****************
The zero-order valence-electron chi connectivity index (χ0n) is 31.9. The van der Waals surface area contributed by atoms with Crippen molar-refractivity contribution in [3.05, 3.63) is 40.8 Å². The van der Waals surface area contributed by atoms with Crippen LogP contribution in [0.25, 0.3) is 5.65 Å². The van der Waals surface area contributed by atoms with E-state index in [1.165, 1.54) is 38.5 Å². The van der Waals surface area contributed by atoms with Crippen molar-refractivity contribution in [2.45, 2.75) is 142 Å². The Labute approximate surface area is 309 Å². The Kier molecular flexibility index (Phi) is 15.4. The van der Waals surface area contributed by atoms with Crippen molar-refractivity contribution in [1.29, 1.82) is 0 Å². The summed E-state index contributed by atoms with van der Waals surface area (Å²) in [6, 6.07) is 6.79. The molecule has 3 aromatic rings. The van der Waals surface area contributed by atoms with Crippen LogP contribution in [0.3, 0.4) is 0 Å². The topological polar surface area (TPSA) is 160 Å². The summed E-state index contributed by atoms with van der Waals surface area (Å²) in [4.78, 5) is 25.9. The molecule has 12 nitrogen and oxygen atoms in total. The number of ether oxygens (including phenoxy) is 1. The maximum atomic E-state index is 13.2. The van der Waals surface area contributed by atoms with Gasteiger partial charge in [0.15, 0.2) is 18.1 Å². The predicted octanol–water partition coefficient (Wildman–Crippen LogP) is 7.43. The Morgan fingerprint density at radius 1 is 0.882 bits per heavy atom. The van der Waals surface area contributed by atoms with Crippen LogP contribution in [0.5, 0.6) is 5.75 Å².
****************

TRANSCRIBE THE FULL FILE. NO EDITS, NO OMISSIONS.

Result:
The zero-order valence-electron chi connectivity index (χ0n) is 31.9. The van der Waals surface area contributed by atoms with Crippen molar-refractivity contribution in [3.05, 3.63) is 40.8 Å². The van der Waals surface area contributed by atoms with Crippen LogP contribution in [0.25, 0.3) is 5.65 Å². The van der Waals surface area contributed by atoms with E-state index in [1.165, 1.54) is 38.5 Å². The van der Waals surface area contributed by atoms with Crippen molar-refractivity contribution in [2.45, 2.75) is 142 Å². The Labute approximate surface area is 309 Å². The Kier molecular flexibility index (Phi) is 15.4. The van der Waals surface area contributed by atoms with Crippen molar-refractivity contribution in [1.29, 1.82) is 0 Å². The summed E-state index contributed by atoms with van der Waals surface area (Å²) in [6, 6.07) is 6.79. The molecule has 3 aromatic rings. The van der Waals surface area contributed by atoms with Crippen LogP contribution in [0.3, 0.4) is 0 Å². The topological polar surface area (TPSA) is 160 Å². The summed E-state index contributed by atoms with van der Waals surface area (Å²) in [4.78, 5) is 25.9. The molecule has 12 nitrogen and oxygen atoms in total. The number of ether oxygens (including phenoxy) is 1. The maximum atomic E-state index is 13.2. The van der Waals surface area contributed by atoms with Gasteiger partial charge in [0.15, 0.2) is 18.1 Å². The predicted octanol–water partition coefficient (Wildman–Crippen LogP) is 7.43. The Morgan fingerprint density at radius 1 is 0.882 bits per heavy atom. The van der Waals surface area contributed by atoms with Crippen LogP contribution in [0.5, 0.6) is 5.75 Å².